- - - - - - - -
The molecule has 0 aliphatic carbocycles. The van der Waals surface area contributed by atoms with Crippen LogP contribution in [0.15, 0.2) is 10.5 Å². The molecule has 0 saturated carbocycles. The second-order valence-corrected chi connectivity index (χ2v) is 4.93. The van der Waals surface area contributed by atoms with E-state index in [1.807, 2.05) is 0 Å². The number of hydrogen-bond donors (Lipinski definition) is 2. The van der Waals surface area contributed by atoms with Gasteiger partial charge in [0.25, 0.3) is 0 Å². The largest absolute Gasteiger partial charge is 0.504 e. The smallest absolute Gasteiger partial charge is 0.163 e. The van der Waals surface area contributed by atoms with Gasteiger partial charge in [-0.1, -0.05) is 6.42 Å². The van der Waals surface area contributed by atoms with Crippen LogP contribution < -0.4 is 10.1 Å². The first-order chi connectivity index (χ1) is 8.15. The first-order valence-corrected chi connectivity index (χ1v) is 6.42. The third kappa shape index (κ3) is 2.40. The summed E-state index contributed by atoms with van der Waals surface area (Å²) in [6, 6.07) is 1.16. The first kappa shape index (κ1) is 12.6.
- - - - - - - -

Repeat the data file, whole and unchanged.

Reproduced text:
The molecule has 0 aliphatic carbocycles. The van der Waals surface area contributed by atoms with Crippen LogP contribution in [0.15, 0.2) is 10.5 Å². The molecule has 0 saturated carbocycles. The second-order valence-corrected chi connectivity index (χ2v) is 4.93. The van der Waals surface area contributed by atoms with E-state index in [1.807, 2.05) is 0 Å². The number of hydrogen-bond donors (Lipinski definition) is 2. The van der Waals surface area contributed by atoms with Gasteiger partial charge in [0.25, 0.3) is 0 Å². The largest absolute Gasteiger partial charge is 0.504 e. The smallest absolute Gasteiger partial charge is 0.163 e. The van der Waals surface area contributed by atoms with Gasteiger partial charge in [-0.1, -0.05) is 6.42 Å². The van der Waals surface area contributed by atoms with Crippen LogP contribution < -0.4 is 10.1 Å². The first-order chi connectivity index (χ1) is 8.15. The first-order valence-corrected chi connectivity index (χ1v) is 6.42. The third kappa shape index (κ3) is 2.40. The summed E-state index contributed by atoms with van der Waals surface area (Å²) in [6, 6.07) is 1.16. The first kappa shape index (κ1) is 12.6.